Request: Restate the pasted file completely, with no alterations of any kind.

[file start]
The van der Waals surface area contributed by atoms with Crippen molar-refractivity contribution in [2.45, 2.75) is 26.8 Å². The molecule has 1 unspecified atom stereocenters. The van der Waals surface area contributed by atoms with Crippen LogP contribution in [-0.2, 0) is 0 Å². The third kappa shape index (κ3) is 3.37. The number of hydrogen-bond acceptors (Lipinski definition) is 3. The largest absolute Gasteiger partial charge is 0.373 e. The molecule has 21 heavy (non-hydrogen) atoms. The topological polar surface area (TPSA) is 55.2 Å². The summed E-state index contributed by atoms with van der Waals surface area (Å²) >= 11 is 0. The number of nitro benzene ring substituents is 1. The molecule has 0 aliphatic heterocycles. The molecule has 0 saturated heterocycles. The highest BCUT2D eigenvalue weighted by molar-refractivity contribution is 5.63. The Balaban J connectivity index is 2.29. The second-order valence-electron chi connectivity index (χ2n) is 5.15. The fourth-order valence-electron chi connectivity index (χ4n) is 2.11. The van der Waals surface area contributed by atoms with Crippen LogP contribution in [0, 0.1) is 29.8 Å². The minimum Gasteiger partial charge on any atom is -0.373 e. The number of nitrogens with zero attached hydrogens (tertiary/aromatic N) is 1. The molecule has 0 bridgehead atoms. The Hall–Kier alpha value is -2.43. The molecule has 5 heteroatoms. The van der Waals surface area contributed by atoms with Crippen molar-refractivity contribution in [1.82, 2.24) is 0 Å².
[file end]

The van der Waals surface area contributed by atoms with Crippen molar-refractivity contribution in [2.45, 2.75) is 26.8 Å². The molecule has 1 unspecified atom stereocenters. The van der Waals surface area contributed by atoms with Crippen LogP contribution in [-0.2, 0) is 0 Å². The third kappa shape index (κ3) is 3.37. The number of hydrogen-bond acceptors (Lipinski definition) is 3. The largest absolute Gasteiger partial charge is 0.373 e. The molecule has 21 heavy (non-hydrogen) atoms. The topological polar surface area (TPSA) is 55.2 Å². The summed E-state index contributed by atoms with van der Waals surface area (Å²) >= 11 is 0. The number of nitro benzene ring substituents is 1. The molecule has 0 aliphatic heterocycles. The molecule has 0 saturated heterocycles. The highest BCUT2D eigenvalue weighted by molar-refractivity contribution is 5.63. The Balaban J connectivity index is 2.29. The second-order valence-electron chi connectivity index (χ2n) is 5.15. The fourth-order valence-electron chi connectivity index (χ4n) is 2.11. The van der Waals surface area contributed by atoms with Crippen LogP contribution in [0, 0.1) is 29.8 Å². The minimum Gasteiger partial charge on any atom is -0.373 e. The number of nitrogens with zero attached hydrogens (tertiary/aromatic N) is 1. The molecule has 0 bridgehead atoms. The Hall–Kier alpha value is -2.43. The molecule has 5 heteroatoms. The van der Waals surface area contributed by atoms with Crippen molar-refractivity contribution in [1.82, 2.24) is 0 Å².